International students of speech and language therapy in the UK : choices about where to study and whether to return

2.50
Hdl Handle:
http://hdl.handle.net/2173/30309
Title:
International students of speech and language therapy in the UK : choices about where to study and whether to return
Authors:
Goldbart, Juliet; Marshall, Julie; Evans, Ruth
Citation:
Higher education, 2005, vol. 50, no. 1, pp. 89-109
Publisher:
Springer Netherlands
Issue Date:
Jul-2005
URI:
http://hdl.handle.net/2173/30309
DOI:
10.1007/s10734-004-6350-4
Additional Links:
http://springerlink.metapress.com/openurl.asp?genre=journal&issn=0018-1560
Abstract:
The qualification leading to professional practice in speech and language therapy (SLT, also known as speech and language pathology) is not evenly available across the world. Geographic mobility and the availability of information are greater than at any other time in our history. Thus, initial SLT qualification courses in many countries are likely to have students from overseas among their intake. The professional nature of SLT programmes means that many aspects are culturally and linguistically bound. This may impact adversely on international students’ success on such courses. A study of all initial SLT qualifying courses in the UK was undertaken to identify the countries of origin of past and current international students, to explore the reasons behind their decision to study in the UK and to find out where and in what role they planned to work, or were already working, on qualification. Analysis of questionnaire and interview data revealed a wide variety of reasons for studying in the UK; linguistic, cultural, financial, and personal. The students come primarily from Europe, particularly Greece; but also from Asia; Africa and the Americas. Familiarity with English language and the perceived status of UK higher education, together with the related colonial and post-colonial links between the student’s country of origin and the UK, appear to have an impact on students’ decision to study in the UK. The short- and long-term employment plans of respondents are discussed, along with factors influencing decisions about whether to work in Britain, their home country or elsewhere.
Type:
Article
Language:
en
Description:
The original publication is available at http://www.springer.com/
Keywords:
Employment; English language; International students; Overseas students; Professional education; Speech and language therapy; Speech pathology
ISSN:
0018-1560
EISSN:
1573-174X

Full metadata record

DC FieldValue Language
dc.contributor.authorGoldbart, Juliet-
dc.contributor.authorMarshall, Julie-
dc.contributor.authorEvans, Ruth-
dc.date.accessioned2008-06-23T13:33:39Z-
dc.date.available2008-06-23T13:33:39Z-
dc.date.issued2005-07-
dc.identifier.citationHigher education, 2005, vol. 50, no. 1, pp. 89-109en
dc.identifier.issn0018-1560-
dc.identifier.doi10.1007/s10734-004-6350-4-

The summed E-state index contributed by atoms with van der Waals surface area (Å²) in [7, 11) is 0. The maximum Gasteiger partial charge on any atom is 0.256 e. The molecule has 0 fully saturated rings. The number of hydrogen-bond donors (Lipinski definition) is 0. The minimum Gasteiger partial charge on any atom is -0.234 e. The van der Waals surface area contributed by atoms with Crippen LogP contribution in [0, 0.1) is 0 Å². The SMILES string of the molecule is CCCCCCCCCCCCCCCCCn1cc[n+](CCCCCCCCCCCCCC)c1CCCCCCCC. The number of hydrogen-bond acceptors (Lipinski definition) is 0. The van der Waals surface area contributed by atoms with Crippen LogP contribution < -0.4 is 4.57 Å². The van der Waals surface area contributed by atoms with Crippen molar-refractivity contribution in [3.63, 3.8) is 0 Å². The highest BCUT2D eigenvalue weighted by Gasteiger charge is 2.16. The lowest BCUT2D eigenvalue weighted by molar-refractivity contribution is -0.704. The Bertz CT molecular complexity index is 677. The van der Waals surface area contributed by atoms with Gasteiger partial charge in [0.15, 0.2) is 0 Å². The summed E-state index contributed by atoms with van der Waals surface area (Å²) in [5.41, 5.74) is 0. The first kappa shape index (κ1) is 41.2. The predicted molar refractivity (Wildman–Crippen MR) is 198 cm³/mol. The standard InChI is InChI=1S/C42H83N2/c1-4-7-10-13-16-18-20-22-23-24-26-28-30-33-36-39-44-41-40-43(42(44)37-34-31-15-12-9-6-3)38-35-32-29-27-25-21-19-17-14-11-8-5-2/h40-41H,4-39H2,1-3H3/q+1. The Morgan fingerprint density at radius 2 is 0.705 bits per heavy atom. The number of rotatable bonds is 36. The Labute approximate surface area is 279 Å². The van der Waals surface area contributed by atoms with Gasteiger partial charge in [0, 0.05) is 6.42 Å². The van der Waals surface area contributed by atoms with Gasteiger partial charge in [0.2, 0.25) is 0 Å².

dc.identifier.urihttp://hdl.handle.net/2173/30309-
dc.descriptionThe original publication is available at http://www.springer.com/en
dc.description.abstractThe qualification leading to professional practice in speech and language therapy (SLT, also known as speech and language pathology) is not evenly available across the world. Geographic mobility and the availability of information are greater than at any other time in our history. Thus, initial SLT qualification courses in many countries are likely to have students from overseas among their intake. The professional nature of SLT programmes means that many aspects are culturally and linguistically bound. This may impact adversely on international students’ success on such courses. A study of all initial SLT qualifying courses in the UK was undertaken to identify the countries of origin of past and current international students, to explore the reasons behind their decision to study in the UK and to find out where and in what role they planned to work, or were already working, on qualification. Analysis of questionnaire and interview data revealed a wide variety of reasons for studying in the UK; linguistic, cultural, financial, and personal. The students come primarily from Europe, particularly Greece; but also from Asia; Africa and the Americas. Familiarity with English language and the perceived status of UK higher education, together with the related colonial and post-colonial links between the student’s country of origin and the UK, appear to have an impact on students’ decision to study in the UK. The short- and long-term employment plans of respondents are discussed, along with factors influencing decisions about whether to work in Britain, their home country or elsewhere.en
dc.language.isoenen
dc.publisherSpringer Netherlandsen
dc.relation.urlhttp://springerlink.metapress.com/openurl.asp?genre=journal&issn=0018-1560en
dc.subjectEmploymenten
dc.subjectEnglish languageen
dc.subjectInternational studentsen
dc.subjectOverseas studentsen
dc.subjectProfessional educationen
dc.subjectSpeech and language therapyen
dc.subjectSpeech pathologyen
dc.titleInternational students of speech and language therapy in the UK : choices about where to study and whether to returnen
dc.typeArticleen
dc.identifier.eissn1573-174X-
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